The kitchen at Salty Tongue does double-duty. 
It also serves The Irish Heather GastroPub, which is next door

Executive Chef Colleen McClean 

And at the culinary helm — Colleen McClean, who is executive chef of Heather's Gastown restaurants. Formerly of Lumière, Feenies and Rare, Chef McClean oversees the kitchens at the Salt Tasting Room, Shebeen Whiskey House, The Irish Heather GastroPub, and Salty Tongue Urban Deli.

The bistro-style chalkboard with ever changing dishes

Salty Tongue is a long narrow space, with a large chalkboard featuring an impressive list of gourmet sandwiches, grilled panini, mouthwatering cured meats, homemade soups and a host of comfort foods from Shepherds Pie to Steak & Guinness Pot Pie — there's something for everyone. The bread is freshly baked, the sandwiches are custom made, and all of the ingredients are made in-house, including the condiments. The focus of the room is a 40-foot communal douglas fir table which was salvaged from the building's original support beams. Food service is casual. Patrons order at the counter and the chef brings your meal to you at the long table.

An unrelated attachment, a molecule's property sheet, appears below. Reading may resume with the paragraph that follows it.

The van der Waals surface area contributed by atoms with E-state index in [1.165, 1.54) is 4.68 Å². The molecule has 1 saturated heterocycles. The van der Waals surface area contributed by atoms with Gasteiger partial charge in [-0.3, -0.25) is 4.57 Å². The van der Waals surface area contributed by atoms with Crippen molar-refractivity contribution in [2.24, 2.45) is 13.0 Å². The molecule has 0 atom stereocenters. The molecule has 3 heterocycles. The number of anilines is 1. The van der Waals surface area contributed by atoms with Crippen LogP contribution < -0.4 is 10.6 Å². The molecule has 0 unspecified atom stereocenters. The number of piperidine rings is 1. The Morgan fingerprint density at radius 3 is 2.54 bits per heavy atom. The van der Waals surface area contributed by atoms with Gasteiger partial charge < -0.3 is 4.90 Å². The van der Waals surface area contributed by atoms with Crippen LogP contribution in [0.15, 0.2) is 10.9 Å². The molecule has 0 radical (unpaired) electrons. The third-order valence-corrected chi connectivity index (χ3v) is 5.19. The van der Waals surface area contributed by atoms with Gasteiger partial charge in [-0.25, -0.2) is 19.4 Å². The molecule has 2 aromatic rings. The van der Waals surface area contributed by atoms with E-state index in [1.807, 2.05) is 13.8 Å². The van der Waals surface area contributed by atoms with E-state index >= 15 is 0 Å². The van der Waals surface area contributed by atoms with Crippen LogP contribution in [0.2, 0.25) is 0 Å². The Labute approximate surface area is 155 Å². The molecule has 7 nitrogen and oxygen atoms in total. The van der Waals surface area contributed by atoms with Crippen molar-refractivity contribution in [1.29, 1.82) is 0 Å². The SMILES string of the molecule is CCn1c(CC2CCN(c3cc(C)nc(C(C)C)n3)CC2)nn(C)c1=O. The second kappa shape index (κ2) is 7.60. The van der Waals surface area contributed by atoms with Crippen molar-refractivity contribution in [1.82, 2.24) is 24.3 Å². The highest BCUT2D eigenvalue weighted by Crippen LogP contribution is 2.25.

The long Douglas Fir communal table 

As with so many B.C. restaurants, promoting local produce is key, and Salty Tongue is no different. One whole section of the chalkboard menu highlights 'Friends & Farmers' - like Sawmill Bay Shellfish, Sloping Hill Farms, JN&Z Deli and Moccia Salumeria. It's gratifying to know where you're food is coming from, and who the people are. Inspired by seeing Little Qualicum Cheeseworks on so many menus while I was out West, I made a point of visiting the small family-run farm on a recent visit to Vancouver Island — you can even meet the cows!

Little Qualicum Cheeseworks on Vancouver Island

You can custom create your own sandwich at Salty Tongue, or choose from the impressive list of dishes from their enormous chalkboard, with daily specials that run from a full Irish breakfast, to home made pot pies, pastas and other hearty home cooked dishes. A creamy Artichoke and Cheese Soup caught my eye, as well as the tasty Croque Madame with JN&Z Prague ham, aged Qualicum Cheeseworks cheddar, on home baked bread and topped with an organic fried egg, and a bowl of delicious frites. The crowning glory — change from $15.00 

Salty Tongue Croque Madame

Artichoke Soup with crunchy organic frites

The restaurant also runs the enormously popular Long Table Series each week, where you can share a home cooked meal for just $16 including an artisan beer or BC wine of your choice. More like a big family dinner, everyone sits together at the communal table — you might not know who you're sitting next to, but you will within about two minutes!

The ever popular Long Table Series, a home cooked meal and beer for just $16 each!